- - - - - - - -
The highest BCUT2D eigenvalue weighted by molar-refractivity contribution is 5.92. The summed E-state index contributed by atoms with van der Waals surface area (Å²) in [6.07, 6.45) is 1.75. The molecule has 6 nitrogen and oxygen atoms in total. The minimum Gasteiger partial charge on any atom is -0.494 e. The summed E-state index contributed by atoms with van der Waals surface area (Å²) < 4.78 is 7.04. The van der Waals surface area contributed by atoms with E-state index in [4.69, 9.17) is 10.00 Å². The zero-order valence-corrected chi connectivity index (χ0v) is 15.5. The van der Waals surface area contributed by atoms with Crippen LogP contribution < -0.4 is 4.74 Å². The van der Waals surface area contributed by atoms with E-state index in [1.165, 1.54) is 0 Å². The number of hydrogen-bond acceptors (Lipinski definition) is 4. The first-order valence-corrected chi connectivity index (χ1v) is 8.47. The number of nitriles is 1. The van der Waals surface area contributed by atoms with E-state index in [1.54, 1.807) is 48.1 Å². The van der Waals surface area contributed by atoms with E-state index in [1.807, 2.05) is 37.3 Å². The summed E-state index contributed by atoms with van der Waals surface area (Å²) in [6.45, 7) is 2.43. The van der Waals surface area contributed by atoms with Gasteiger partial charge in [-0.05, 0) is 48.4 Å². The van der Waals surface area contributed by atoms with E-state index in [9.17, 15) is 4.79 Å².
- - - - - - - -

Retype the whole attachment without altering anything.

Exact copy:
The highest BCUT2D eigenvalue weighted by molar-refractivity contribution is 5.92. The summed E-state index contributed by atoms with van der Waals surface area (Å²) in [6.07, 6.45) is 1.75. The molecule has 6 nitrogen and oxygen atoms in total. The minimum Gasteiger partial charge on any atom is -0.494 e. The summed E-state index contributed by atoms with van der Waals surface area (Å²) < 4.78 is 7.04. The van der Waals surface area contributed by atoms with E-state index in [4.69, 9.17) is 10.00 Å². The zero-order valence-corrected chi connectivity index (χ0v) is 15.5. The van der Waals surface area contributed by atoms with Crippen LogP contribution < -0.4 is 4.74 Å². The van der Waals surface area contributed by atoms with E-state index in [1.165, 1.54) is 0 Å². The number of hydrogen-bond acceptors (Lipinski definition) is 4. The first-order valence-corrected chi connectivity index (χ1v) is 8.47. The number of nitriles is 1. The van der Waals surface area contributed by atoms with E-state index in [1.54, 1.807) is 48.1 Å². The van der Waals surface area contributed by atoms with E-state index in [1.807, 2.05) is 37.3 Å². The summed E-state index contributed by atoms with van der Waals surface area (Å²) in [6.45, 7) is 2.43. The van der Waals surface area contributed by atoms with Gasteiger partial charge in [-0.05, 0) is 48.4 Å². The van der Waals surface area contributed by atoms with E-state index in [9.17, 15) is 4.79 Å².